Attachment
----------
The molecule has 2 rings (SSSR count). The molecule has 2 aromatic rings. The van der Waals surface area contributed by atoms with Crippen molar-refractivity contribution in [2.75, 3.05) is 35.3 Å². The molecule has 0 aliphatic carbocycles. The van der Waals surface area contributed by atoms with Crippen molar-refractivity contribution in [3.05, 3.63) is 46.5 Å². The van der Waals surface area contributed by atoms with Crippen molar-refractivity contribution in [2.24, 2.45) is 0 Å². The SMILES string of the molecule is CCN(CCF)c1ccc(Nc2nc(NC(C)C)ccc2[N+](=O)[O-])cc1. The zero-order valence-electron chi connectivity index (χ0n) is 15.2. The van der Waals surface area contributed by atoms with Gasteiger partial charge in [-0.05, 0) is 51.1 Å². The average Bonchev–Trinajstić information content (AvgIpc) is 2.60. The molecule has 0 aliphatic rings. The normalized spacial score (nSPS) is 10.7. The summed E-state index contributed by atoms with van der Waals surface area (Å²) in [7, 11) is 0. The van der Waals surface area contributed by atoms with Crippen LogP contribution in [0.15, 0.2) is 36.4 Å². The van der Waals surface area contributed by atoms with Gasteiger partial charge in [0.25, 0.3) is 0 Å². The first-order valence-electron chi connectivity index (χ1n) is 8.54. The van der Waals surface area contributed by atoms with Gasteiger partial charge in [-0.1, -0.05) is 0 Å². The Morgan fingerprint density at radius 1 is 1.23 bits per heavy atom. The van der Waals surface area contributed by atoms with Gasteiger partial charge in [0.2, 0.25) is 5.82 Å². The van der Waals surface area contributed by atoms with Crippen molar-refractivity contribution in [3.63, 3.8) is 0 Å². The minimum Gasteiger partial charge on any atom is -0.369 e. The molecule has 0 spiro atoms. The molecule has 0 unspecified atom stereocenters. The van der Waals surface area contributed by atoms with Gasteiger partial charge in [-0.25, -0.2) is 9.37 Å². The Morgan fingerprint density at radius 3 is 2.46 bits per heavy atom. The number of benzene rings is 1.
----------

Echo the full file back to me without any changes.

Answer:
The molecule has 2 rings (SSSR count). The molecule has 2 aromatic rings. The van der Waals surface area contributed by atoms with Crippen molar-refractivity contribution in [2.75, 3.05) is 35.3 Å². The molecule has 0 aliphatic carbocycles. The van der Waals surface area contributed by atoms with Crippen molar-refractivity contribution in [3.05, 3.63) is 46.5 Å². The van der Waals surface area contributed by atoms with Crippen molar-refractivity contribution in [2.24, 2.45) is 0 Å². The SMILES string of the molecule is CCN(CCF)c1ccc(Nc2nc(NC(C)C)ccc2[N+](=O)[O-])cc1. The zero-order valence-electron chi connectivity index (χ0n) is 15.2. The van der Waals surface area contributed by atoms with Gasteiger partial charge in [-0.05, 0) is 51.1 Å². The average Bonchev–Trinajstić information content (AvgIpc) is 2.60. The molecule has 0 aliphatic rings. The normalized spacial score (nSPS) is 10.7. The summed E-state index contributed by atoms with van der Waals surface area (Å²) in [7, 11) is 0. The van der Waals surface area contributed by atoms with Crippen LogP contribution in [0.15, 0.2) is 36.4 Å². The van der Waals surface area contributed by atoms with Gasteiger partial charge in [0.25, 0.3) is 0 Å². The first-order valence-electron chi connectivity index (χ1n) is 8.54. The van der Waals surface area contributed by atoms with Gasteiger partial charge in [-0.1, -0.05) is 0 Å². The Morgan fingerprint density at radius 1 is 1.23 bits per heavy atom. The van der Waals surface area contributed by atoms with Gasteiger partial charge in [0.2, 0.25) is 5.82 Å². The van der Waals surface area contributed by atoms with Crippen molar-refractivity contribution in [3.63, 3.8) is 0 Å². The minimum Gasteiger partial charge on any atom is -0.369 e. The molecule has 0 spiro atoms. The molecule has 0 unspecified atom stereocenters. The van der Waals surface area contributed by atoms with Gasteiger partial charge in [-0.25, -0.2) is 9.37 Å². The Morgan fingerprint density at radius 3 is 2.46 bits per heavy atom. The number of benzene rings is 1.